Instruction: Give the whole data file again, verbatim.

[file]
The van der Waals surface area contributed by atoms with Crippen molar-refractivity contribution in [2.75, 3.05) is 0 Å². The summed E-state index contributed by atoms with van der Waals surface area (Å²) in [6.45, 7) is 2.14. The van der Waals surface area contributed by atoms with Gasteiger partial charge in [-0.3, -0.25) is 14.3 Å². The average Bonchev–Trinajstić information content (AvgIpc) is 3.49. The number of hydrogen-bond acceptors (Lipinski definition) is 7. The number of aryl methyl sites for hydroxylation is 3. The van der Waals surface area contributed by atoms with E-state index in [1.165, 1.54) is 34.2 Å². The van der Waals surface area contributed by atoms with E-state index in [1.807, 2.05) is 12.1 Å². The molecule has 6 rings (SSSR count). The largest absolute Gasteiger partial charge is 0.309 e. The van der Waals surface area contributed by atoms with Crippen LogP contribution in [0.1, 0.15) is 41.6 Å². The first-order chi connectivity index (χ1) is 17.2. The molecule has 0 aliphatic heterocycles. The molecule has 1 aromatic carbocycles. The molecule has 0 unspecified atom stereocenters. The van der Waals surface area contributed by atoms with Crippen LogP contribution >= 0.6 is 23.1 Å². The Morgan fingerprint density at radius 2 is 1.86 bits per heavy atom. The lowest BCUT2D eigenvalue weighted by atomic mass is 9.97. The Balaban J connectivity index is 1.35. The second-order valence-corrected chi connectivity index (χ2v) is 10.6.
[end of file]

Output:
The van der Waals surface area contributed by atoms with Crippen molar-refractivity contribution in [2.75, 3.05) is 0 Å². The summed E-state index contributed by atoms with van der Waals surface area (Å²) in [6.45, 7) is 2.14. The van der Waals surface area contributed by atoms with Gasteiger partial charge in [-0.3, -0.25) is 14.3 Å². The average Bonchev–Trinajstić information content (AvgIpc) is 3.49. The number of hydrogen-bond acceptors (Lipinski definition) is 7. The number of aryl methyl sites for hydroxylation is 3. The van der Waals surface area contributed by atoms with E-state index in [1.165, 1.54) is 34.2 Å². The van der Waals surface area contributed by atoms with E-state index in [1.807, 2.05) is 12.1 Å². The molecule has 6 rings (SSSR count). The largest absolute Gasteiger partial charge is 0.309 e. The van der Waals surface area contributed by atoms with Crippen LogP contribution in [0.1, 0.15) is 41.6 Å². The first-order chi connectivity index (χ1) is 17.2. The molecule has 0 aliphatic heterocycles. The molecule has 1 aromatic carbocycles. The molecule has 0 unspecified atom stereocenters. The van der Waals surface area contributed by atoms with Crippen LogP contribution >= 0.6 is 23.1 Å². The Morgan fingerprint density at radius 2 is 1.86 bits per heavy atom. The lowest BCUT2D eigenvalue weighted by atomic mass is 9.97. The Balaban J connectivity index is 1.35. The second-order valence-corrected chi connectivity index (χ2v) is 10.6.